Maybe four minutes after Naomi Osaka notched the final point, the Serena Williams retirement rumors began. Context is important here, so let's set the stage. Williams had just lost to Osaka in straight sets in the Australian Open semifinal. She fought hard, but it was clear that Osaka had outclassed her. Before leaving the court, Williams paused to wave as the half-capacity crowd gave her a standing ovation. She put a hand on her heart, looking emotional. And . . . cue the gossip. Cue the speculation that this was her official "farewell," either to the Australian Open or her professional career.
The rumors made it into her post-match press conference, where a reporter asked her point-blank what the hand-over-heart gesture meant. "The Aussie crowd is so amazing," Williams answered, implying that it was a way of thanking attendees for their support. This may have been especially important to her after a year of playing without fans. But when pressed as to whether it was some kind of permanent goodbye, Williams smiled. "If I ever say farewell, I wouldn't tell anyone," she said. Moments later, she walked out of the press conference early, looking tearful, telling reporters, "I'm done." And just like that, the rumor mill was off and running, upending the conversation around a much-anticipated matchup of tennis superstars and turning it into a "when will Serena retire?!" roundtable.
Every athlete hits a point in their career where we start talking about them in the past-tense, but with Serena, these questions aren't new. In fact, they date back to even before her pregnancy in 2017. (At this point I'll remind you that she proceeded to win the 2017 Australian Open during her first trimester.) It's true that since giving birth to Olympia, Williams hasn't won a Grand Slam. She's only played in *checks notes* four major finals, two semi-finals, and one quarter-final, while maintaining a ranking no lower than 15th in the world. Two days ago, she only defeated Simona Halep, ranked No. 2. "She was stronger," Halep said afterward. Her performance on the court does not read as an athlete who's finished.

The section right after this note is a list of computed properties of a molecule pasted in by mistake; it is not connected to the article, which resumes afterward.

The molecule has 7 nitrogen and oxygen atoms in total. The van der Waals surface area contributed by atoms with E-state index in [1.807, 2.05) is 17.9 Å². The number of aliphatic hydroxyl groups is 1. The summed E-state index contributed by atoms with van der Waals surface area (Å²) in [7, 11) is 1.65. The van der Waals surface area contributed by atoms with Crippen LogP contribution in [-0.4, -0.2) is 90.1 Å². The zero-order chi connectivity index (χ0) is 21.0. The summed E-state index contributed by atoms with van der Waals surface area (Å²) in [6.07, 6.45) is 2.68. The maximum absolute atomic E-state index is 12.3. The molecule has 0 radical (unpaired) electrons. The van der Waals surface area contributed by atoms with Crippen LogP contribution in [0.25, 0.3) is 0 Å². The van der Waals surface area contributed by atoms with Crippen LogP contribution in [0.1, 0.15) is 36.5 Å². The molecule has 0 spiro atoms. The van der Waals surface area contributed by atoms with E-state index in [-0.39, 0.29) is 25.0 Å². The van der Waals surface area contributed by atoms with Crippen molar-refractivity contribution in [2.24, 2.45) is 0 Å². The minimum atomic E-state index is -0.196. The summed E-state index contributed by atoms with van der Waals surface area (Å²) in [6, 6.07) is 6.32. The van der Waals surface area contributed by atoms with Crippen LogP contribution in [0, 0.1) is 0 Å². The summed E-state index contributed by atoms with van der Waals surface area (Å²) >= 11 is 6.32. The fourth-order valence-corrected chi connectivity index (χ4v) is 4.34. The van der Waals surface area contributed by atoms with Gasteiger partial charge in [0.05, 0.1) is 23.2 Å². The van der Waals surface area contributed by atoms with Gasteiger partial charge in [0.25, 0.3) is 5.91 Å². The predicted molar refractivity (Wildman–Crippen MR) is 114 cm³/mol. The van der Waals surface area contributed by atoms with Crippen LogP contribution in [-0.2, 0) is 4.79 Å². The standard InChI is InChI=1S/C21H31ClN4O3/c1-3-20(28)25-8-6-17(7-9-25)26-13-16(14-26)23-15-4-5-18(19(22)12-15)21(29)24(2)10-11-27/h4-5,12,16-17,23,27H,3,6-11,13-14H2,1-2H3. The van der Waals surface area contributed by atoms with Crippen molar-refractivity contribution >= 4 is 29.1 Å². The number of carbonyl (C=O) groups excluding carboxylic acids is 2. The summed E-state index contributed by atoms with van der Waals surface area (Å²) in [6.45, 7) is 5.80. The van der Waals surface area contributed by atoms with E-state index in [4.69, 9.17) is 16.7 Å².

Then there's the fact that this newest round of speculations is, again, going off of a hand gesture and a press conference, both in the heat of the moment following an intense and emotional match. She lost, she was upset about it, and she was grateful for her fans' support. Maybe she got emotional because, I don't know, she's one of the fiercest competitors on the planet and she really, really wanted to win. Forcing the tired narrative that this must be the last we'll see of Williams (because she . . . waved to the crowd?) is frustrating for fans who'd rather talk about her current talent and not her retirement date. And it's frankly disrespectful to the undisputed greatest of all time, who if nothing else has earned the right to go out on her terms, when she sees fit.
At 39, Williams is performing at a high-enough level to crack the top ten and make it to the semi-finals in a Grand Slam. The player she lost to was Naomi Osaka, currently ranked No. 3 in the world and looking as impressive as we've seen her, and (while we're on the subject) whose steely-nerved comeback after two shaky first games has been unfairly overshadowed. Personally, my primary concern is not "when will Serena Williams retire?" but "when will I get to watch her play again?" I want a rematch with Osaka and another chance to see two Black women athletes at the top of their game going head-to-head. I want to see if she can overtake Halep again. I want to watch her bear down in another final, or three, or 10. I want to see how much further she can push the game of tennis and how many little girls who once looked up to her, as Osaka did, will find themselves facing her across the court. Sure, at some point she'll retire. Well, probably. (I mean, Venus is 40 and, injuries aside, she's not slowing down.) But how about right now, we just appreciate this history-making greatness while we have it in front of us, serving up aces with her daughter in the crowd.